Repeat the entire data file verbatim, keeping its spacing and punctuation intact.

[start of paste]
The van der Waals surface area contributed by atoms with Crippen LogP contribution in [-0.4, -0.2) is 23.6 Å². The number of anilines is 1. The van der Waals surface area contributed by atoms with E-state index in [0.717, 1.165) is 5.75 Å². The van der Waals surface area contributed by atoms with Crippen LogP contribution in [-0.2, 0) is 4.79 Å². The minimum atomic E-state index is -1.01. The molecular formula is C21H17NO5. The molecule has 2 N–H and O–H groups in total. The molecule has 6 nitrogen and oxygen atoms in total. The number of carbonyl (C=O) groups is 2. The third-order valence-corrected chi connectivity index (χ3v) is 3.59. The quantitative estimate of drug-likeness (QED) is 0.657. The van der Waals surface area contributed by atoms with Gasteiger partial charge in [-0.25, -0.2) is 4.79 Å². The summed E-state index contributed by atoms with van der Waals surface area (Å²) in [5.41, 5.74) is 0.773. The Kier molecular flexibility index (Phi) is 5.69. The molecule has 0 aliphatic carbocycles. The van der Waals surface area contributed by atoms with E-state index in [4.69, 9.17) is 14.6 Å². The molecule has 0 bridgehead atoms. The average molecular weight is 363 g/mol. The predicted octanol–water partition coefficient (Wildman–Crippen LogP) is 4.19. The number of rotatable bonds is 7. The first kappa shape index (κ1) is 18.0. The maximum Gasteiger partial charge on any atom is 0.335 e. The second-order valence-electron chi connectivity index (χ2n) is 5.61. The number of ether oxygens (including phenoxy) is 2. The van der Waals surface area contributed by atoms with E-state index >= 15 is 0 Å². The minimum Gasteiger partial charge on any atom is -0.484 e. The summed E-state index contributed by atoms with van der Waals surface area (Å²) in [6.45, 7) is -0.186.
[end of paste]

The van der Waals surface area contributed by atoms with Crippen LogP contribution in [-0.4, -0.2) is 23.6 Å². The number of anilines is 1. The van der Waals surface area contributed by atoms with E-state index in [0.717, 1.165) is 5.75 Å². The van der Waals surface area contributed by atoms with Crippen LogP contribution in [-0.2, 0) is 4.79 Å². The minimum atomic E-state index is -1.01. The molecular formula is C21H17NO5. The molecule has 2 N–H and O–H groups in total. The molecule has 6 nitrogen and oxygen atoms in total. The number of carbonyl (C=O) groups is 2. The third-order valence-corrected chi connectivity index (χ3v) is 3.59. The quantitative estimate of drug-likeness (QED) is 0.657. The van der Waals surface area contributed by atoms with Gasteiger partial charge in [-0.25, -0.2) is 4.79 Å². The summed E-state index contributed by atoms with van der Waals surface area (Å²) in [5.41, 5.74) is 0.773. The Kier molecular flexibility index (Phi) is 5.69. The molecule has 0 aliphatic carbocycles. The van der Waals surface area contributed by atoms with E-state index in [4.69, 9.17) is 14.6 Å². The molecule has 0 bridgehead atoms. The average molecular weight is 363 g/mol. The predicted octanol–water partition coefficient (Wildman–Crippen LogP) is 4.19. The number of rotatable bonds is 7. The first kappa shape index (κ1) is 18.0. The maximum Gasteiger partial charge on any atom is 0.335 e. The second-order valence-electron chi connectivity index (χ2n) is 5.61. The number of ether oxygens (including phenoxy) is 2. The van der Waals surface area contributed by atoms with E-state index >= 15 is 0 Å². The minimum Gasteiger partial charge on any atom is -0.484 e. The summed E-state index contributed by atoms with van der Waals surface area (Å²) in [6.45, 7) is -0.186.